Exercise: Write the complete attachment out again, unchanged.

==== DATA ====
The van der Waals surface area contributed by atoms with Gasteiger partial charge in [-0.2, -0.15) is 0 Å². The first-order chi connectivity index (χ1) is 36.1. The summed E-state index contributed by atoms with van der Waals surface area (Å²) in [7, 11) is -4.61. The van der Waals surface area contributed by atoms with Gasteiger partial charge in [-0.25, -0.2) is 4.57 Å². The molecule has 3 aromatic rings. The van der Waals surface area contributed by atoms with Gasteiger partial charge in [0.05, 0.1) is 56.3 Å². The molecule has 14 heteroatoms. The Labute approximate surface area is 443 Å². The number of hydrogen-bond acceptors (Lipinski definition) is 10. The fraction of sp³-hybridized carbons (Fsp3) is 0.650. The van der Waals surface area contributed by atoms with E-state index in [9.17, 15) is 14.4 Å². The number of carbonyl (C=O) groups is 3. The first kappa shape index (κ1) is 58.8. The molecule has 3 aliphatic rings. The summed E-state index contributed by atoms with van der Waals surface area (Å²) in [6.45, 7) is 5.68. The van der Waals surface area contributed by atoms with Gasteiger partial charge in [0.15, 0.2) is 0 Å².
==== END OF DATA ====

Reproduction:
The van der Waals surface area contributed by atoms with Gasteiger partial charge in [-0.2, -0.15) is 0 Å². The first-order chi connectivity index (χ1) is 36.1. The summed E-state index contributed by atoms with van der Waals surface area (Å²) in [7, 11) is -4.61. The van der Waals surface area contributed by atoms with Gasteiger partial charge in [-0.25, -0.2) is 4.57 Å². The molecule has 3 aromatic rings. The van der Waals surface area contributed by atoms with Gasteiger partial charge in [0.05, 0.1) is 56.3 Å². The molecule has 14 heteroatoms. The Labute approximate surface area is 443 Å². The number of hydrogen-bond acceptors (Lipinski definition) is 10. The fraction of sp³-hybridized carbons (Fsp3) is 0.650. The van der Waals surface area contributed by atoms with E-state index in [9.17, 15) is 14.4 Å². The number of carbonyl (C=O) groups is 3. The first kappa shape index (κ1) is 58.8. The molecule has 3 aliphatic rings. The summed E-state index contributed by atoms with van der Waals surface area (Å²) in [6.45, 7) is 5.68. The van der Waals surface area contributed by atoms with Gasteiger partial charge in [0.15, 0.2) is 0 Å².